Electricity meter monitoring
Python JavaScript CSS HTML
Latest commit 3945ea0 Feb 2, 2016 Nick Welch Readme tweaks.
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Adafruit_I2C.py
README.md
hwmon.py
index.html
juiceinformant.py
push.py
requirements.txt
screenshot.png
supervisord.conf
test.py
util.py

README.md

Screenshot

Screenshot

NOTE

This project is still under development and is not ready to use unless you're prepared to work through some bugs. It's useable, if you're brave.

Setup

First you need to wire up a TSL2561 sensor (I use the one from Ada Fruit) to your Raspberry Pi's i2c ports (TODO: wiring instructions). This sensor should be taped or otherwised attached to your electric meter, right over the blinking IR LED (TODO: how to check meter compatibility).

These instructions refer to the Raspberry Pi and your web server as two different computers, but they can be one in the same if you want.

Don't forget, for future reference, that to run any of the Python scripts (juiceinformant.py, hwmon.py, push.py), you must first be in the "juiceinformant" directory.

If you want to use a virtualenv (you'll know if this is you), go ahead, but make sure to use --system-site-packages so smbus works, or compile smbus-cffi into your virtualenv.

On your RPi, install libraries:

$ sudo apt-get install python-smbus
$ pip install -r requirements.txt

Setup i2c on the RPi:

https://learn.adafruit.com/adafruits-raspberry-pi-lesson-4-gpio-setup/configuring-i2c

Make i2c accessible without using root:

$ sudo adduser yourusername i2c

Now create a file in this project directory, called "secret", and type some gibberish into it. This is the password that prevents anyone from submitting bogus data to your server.

If you have a separate web server, copy the project to that server, and install libraries on it:

$ rsync -va ./ user@server:juiceinformant/
$ ssh user@webserverhost
$ sudo apt-get install build-essential python-dev

If using virtualenv, activate your env, then:

$ pip install -r requirements.txt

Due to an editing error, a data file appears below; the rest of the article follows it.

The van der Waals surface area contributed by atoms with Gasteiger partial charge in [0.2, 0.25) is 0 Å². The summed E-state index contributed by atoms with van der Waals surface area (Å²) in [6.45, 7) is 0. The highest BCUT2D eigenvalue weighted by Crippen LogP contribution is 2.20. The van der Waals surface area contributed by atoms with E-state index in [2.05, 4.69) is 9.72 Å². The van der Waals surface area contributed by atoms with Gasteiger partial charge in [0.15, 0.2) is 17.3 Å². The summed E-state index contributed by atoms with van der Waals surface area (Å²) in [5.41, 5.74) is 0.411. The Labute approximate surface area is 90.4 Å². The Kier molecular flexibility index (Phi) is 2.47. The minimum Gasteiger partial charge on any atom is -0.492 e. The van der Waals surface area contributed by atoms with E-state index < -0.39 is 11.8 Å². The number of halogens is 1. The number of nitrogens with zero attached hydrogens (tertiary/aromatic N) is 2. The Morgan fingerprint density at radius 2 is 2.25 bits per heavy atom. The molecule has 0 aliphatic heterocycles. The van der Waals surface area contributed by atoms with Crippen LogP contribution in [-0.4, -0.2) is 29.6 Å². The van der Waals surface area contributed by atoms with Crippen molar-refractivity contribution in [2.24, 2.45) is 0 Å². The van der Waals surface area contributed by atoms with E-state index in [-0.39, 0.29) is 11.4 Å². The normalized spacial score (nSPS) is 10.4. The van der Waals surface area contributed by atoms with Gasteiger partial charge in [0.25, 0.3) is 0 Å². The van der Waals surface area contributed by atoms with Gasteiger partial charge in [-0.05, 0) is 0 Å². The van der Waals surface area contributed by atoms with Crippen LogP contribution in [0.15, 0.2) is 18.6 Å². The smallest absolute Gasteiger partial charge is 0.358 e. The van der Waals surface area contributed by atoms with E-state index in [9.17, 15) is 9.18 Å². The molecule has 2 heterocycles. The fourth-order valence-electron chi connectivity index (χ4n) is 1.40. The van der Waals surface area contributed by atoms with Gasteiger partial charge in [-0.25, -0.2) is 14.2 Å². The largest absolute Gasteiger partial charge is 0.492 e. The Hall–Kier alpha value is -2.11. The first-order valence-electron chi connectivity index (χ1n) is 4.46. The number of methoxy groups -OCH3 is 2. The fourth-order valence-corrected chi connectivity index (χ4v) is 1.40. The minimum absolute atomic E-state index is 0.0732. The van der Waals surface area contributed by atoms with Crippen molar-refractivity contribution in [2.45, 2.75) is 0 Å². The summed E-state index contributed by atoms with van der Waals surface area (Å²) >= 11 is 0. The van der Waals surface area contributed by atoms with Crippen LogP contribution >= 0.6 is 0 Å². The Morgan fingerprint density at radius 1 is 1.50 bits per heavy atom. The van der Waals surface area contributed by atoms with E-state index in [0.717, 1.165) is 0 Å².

If not using virtualenv:

$ sudo pip install -r requirements.txt

Now install redis on the web server and start it up.

$ sudo apt-get install redis-server

Start up the Flask/uwsgi server on the web server:

$ uwsgi --http 0.0.0.0:5000 --master -w juiceinformant:app --processes 4

Back on the RPi, start up the hardware monitoring script as root:

$ python hwmon.py

This is now logging to a file called blink-log. The other script to run on the RPi will read from this log file and continually try to send updates to the web server:

$ python push.py localhost:5000

It should say stuff like this:

Sent batch[1]: 1381518599.379515...1381518599.379515

It may also complain with error messages if it can't connect, or the server is giving it an unexpected response, etc. You can just leave it running and it'll recover once the problems are resolved.

Now, stop all those processes, install supervisord.conf, and use the included supervisord.conf (after editing the "/home/nick" and username "nick" to something appropriate for you) to run them all:

$ supervisord -c juiceinformant/supervisord.conf

This above file assumes you're running everything just on one machine (contrary to the rest of the instructions). If you want to run on two separate machines, just set up supervisord on each machine and delete the jobs that aren't applicable to each machine. On the RPi, you need hwmon.py and push.py running. On the web server you need uwsgi running.

Set up a crontab for your user (run crontab -e) with these two jobs:

@reboot supervisord -c juiceinformant/supervisord.conf
0 5 * * * cd juiceinformant; source env/bin/activate; python juiceinformant.py --update-dd

This will make sure everything runs at boot in the future, and it will fetch the heating/cooling degree day data for the previous day early every morning (TODO: figure out when this file actually gets updated)

You can delete and re-build the Redis database trivially; just run "redis-cli flushdb" on the web server to delete it, restart push.py afterwards and it'll push all the old log data to repopulate Redis. However, the blink-log file is irreplaceable. It is the canonical place where the log data lives. If you want to have a backup of your data, then backup blink-log regularly.

The log file will grow up to maybe a hundred MB per year depending on your electricity usage. After a long time it might become a disk space hog, depending on how much space you have available. (The Redis instance on the remote server doesn't grow appreciably after the first week, as it only retains a very compact summary of daily use past 7 days.)